This section is comprised of two retrospective portions, detailing how the film came to be. The Photo That Started It All (3:00) is a still photo with a brief story from Allan Slutsky about how the group was first reunited. The Video That Started It All (5:32) features an amateur promotional video - presented in 1.33:1 - that was made when the premise for the film was being pitched to various studios. Included is an introduction by Director Paul Justman.
On the More Special Features screen press the up arrow on your remote to highlight the Motown poster then press enter for some brief text about James Jamerson's Fender Precision Sunburst bass guitar. For some strange reason these menu pages do not contain a 16x9 enhancement flag.
There is an additional Easter egg to be found on each disc, but these are merely Madman DVD credits.
Included on the disc are brief trailers for the excellent Calle 54, Bowling For Columbine, Amandala! and Nowhere In Africa.
Presented in 1.78:1 with 16x9 enhancement, this is mostly comprised of home video footage. The Brothers sit around a candlelit table and reminisce about the days when they were playing together, sharing many hilarious anecdotes from the past and concluding with a moving toast, made to absent friends.
There are three songs available, each with two selectable viewing angles. These are filmed in the rehearsal studio and the men are not very animated - all the musicians are sitting down. Apart from some minor audio sync issues these are great instrumental recordings, with an awesome Dolby Digital 5.1 EX mix and a rather ordinary Dolby Digital stereo option.
Here we have almost half an hour of footage that is interesting, but would have slowed the pace of the film considerably. Most of the material consists of scenes that introduce new people into the documentary, however there is some great jam footage to be found. All material here is presented in 1.78:1, without 16x9 enhancement and accompanied by a Dolby Digital stereo soundtrack.
This is a short featurette that pays tribute to the Funk Brothers that passed away prior to or during filming, including Benny Benjamin, James Jamerson, Eddie "Bongo" Brown (who began working in the industry as Marvin Gaye's valet), Earl "Chunk Of Funk" Van Dyke, spiritual guitarist Robert White, Pistol Allen and Johnny Griffin.
Alan Slutsky tells story of how the film was realised and the neglect the musicians have suffered over the years. Now their legacy is certainly assured.
Detailed biographies for each of the Funk Brothers and members of the film crew.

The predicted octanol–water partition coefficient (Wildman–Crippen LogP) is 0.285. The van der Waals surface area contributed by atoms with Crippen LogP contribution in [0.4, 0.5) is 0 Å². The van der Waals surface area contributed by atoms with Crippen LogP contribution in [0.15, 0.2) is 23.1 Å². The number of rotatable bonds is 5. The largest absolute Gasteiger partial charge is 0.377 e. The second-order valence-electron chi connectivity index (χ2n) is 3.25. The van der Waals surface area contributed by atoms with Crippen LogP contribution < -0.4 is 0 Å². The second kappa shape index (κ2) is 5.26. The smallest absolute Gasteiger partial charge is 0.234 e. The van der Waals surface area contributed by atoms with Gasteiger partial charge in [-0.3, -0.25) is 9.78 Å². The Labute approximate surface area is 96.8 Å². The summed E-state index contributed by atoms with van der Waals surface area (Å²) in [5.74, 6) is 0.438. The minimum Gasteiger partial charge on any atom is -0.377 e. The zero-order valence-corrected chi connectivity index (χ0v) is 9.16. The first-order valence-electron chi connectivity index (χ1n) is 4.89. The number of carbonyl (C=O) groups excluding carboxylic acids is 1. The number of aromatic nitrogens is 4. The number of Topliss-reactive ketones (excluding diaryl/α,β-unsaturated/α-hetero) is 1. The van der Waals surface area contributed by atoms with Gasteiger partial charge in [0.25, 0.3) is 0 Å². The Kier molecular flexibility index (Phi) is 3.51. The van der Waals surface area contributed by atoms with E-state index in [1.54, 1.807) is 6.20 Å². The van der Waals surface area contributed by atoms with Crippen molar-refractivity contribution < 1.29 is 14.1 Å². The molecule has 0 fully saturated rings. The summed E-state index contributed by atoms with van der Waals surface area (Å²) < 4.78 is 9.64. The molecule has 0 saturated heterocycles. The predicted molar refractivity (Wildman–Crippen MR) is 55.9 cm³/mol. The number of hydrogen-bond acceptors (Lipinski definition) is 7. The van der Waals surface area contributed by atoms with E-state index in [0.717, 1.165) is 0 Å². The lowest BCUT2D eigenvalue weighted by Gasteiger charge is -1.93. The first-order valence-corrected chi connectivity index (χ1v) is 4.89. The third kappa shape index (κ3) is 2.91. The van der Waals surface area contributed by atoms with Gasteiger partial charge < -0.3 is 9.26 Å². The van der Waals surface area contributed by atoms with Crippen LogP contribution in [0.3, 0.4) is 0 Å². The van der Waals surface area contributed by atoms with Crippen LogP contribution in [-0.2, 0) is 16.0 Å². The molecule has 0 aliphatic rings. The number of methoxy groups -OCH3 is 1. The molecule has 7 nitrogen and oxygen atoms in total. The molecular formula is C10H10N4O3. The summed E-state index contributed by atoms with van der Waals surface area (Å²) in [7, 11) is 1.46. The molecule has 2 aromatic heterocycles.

This is comprised of a short collection of moments from the film, with instrumental music from the band in the foreground.
This is very fast moving text of every Funk Brothers recording released and who performed the vocal duties on each track. You'll definitely need to use the pause button on your remote if you want to read the passages in detail.
Four pages of text, covering the musicians and soloists that contributed to the many hits that were produced but are not technically part of the Funk Brothers' band.
An interesting feature, there are two brief songs here to mix yourself with ten available instruments using Sonic Foundry software. The installation requires detailed registration info, so be warned.
NOTE: To view non-R4 releases, your equipment needs to be multi-zone compatible and usually also NTSC compatible.
As I mentioned previously, the Region 1 release is virtually identical to ours in content, but has a dts-es 6.1 audio option. I am yet to view the Region 1 transfer, but I suspect the musical content of the film would be presented in the correct pitch without PAL's speedup and would almost certainly contain deeper and more accurate bass response. That said, I'm giving this to the Region 1 release based on the dts audio option alone.
The audio and video transfers vary quite a bit, but given the many different sources that were used this is to be expected - but where's the dts?
This two disc package includes a great bundle of extras that become a little repetitive, but they make interesting viewing.
|DVD||Pioneer DV-525, using Component output|
|Display||Panasonic TX76PW10A 76cm Widescreen 100Hz. Calibrated with Video Essentials. This display device is 16x9 capable.|
|Audio Decoder||Built in to amplifier/receiver. Calibrated with Video Essentials.|
|Amplification||Denon AVR-2802 Dolby EX/DTS ES Discrete|
|Speakers||Orpheus Aurora lll Mains (bi-wired), Rears, Centre Rear. Orpheus Centaurus .5 Front Centre. Mirage 10 inch sub.|